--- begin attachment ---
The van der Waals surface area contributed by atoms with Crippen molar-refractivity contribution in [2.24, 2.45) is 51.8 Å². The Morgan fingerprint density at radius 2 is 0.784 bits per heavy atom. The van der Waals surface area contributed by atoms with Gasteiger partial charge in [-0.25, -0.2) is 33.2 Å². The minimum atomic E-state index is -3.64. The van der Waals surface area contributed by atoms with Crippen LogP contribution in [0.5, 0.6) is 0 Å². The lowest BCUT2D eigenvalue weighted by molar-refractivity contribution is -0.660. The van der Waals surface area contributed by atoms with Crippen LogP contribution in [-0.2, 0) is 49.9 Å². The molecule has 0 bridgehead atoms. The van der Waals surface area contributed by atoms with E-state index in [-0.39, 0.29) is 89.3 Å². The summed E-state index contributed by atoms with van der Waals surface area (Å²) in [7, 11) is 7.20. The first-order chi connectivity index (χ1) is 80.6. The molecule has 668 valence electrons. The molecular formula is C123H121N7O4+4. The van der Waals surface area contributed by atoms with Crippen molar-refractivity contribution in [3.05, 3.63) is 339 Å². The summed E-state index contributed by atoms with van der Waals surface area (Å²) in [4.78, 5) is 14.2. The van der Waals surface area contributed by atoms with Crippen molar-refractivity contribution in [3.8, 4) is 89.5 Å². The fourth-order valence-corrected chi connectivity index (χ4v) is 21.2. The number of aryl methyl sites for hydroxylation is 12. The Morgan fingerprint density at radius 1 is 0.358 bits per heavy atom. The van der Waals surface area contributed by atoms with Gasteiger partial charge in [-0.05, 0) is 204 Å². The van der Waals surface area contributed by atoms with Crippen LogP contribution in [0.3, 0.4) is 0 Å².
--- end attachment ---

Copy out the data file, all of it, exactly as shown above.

The van der Waals surface area contributed by atoms with Crippen molar-refractivity contribution in [2.24, 2.45) is 51.8 Å². The Morgan fingerprint density at radius 2 is 0.784 bits per heavy atom. The van der Waals surface area contributed by atoms with Gasteiger partial charge in [-0.25, -0.2) is 33.2 Å². The minimum atomic E-state index is -3.64. The van der Waals surface area contributed by atoms with Crippen LogP contribution in [0.5, 0.6) is 0 Å². The lowest BCUT2D eigenvalue weighted by molar-refractivity contribution is -0.660. The van der Waals surface area contributed by atoms with Crippen LogP contribution in [-0.2, 0) is 49.9 Å². The molecule has 0 bridgehead atoms. The van der Waals surface area contributed by atoms with E-state index in [-0.39, 0.29) is 89.3 Å². The summed E-state index contributed by atoms with van der Waals surface area (Å²) in [7, 11) is 7.20. The first-order chi connectivity index (χ1) is 80.6. The molecule has 668 valence electrons. The molecular formula is C123H121N7O4+4. The van der Waals surface area contributed by atoms with Crippen molar-refractivity contribution in [3.05, 3.63) is 339 Å². The summed E-state index contributed by atoms with van der Waals surface area (Å²) in [4.78, 5) is 14.2. The van der Waals surface area contributed by atoms with Crippen molar-refractivity contribution in [3.8, 4) is 89.5 Å². The fourth-order valence-corrected chi connectivity index (χ4v) is 21.2. The number of aryl methyl sites for hydroxylation is 12. The Morgan fingerprint density at radius 1 is 0.358 bits per heavy atom. The van der Waals surface area contributed by atoms with Gasteiger partial charge in [-0.05, 0) is 204 Å². The van der Waals surface area contributed by atoms with Crippen LogP contribution in [0.3, 0.4) is 0 Å².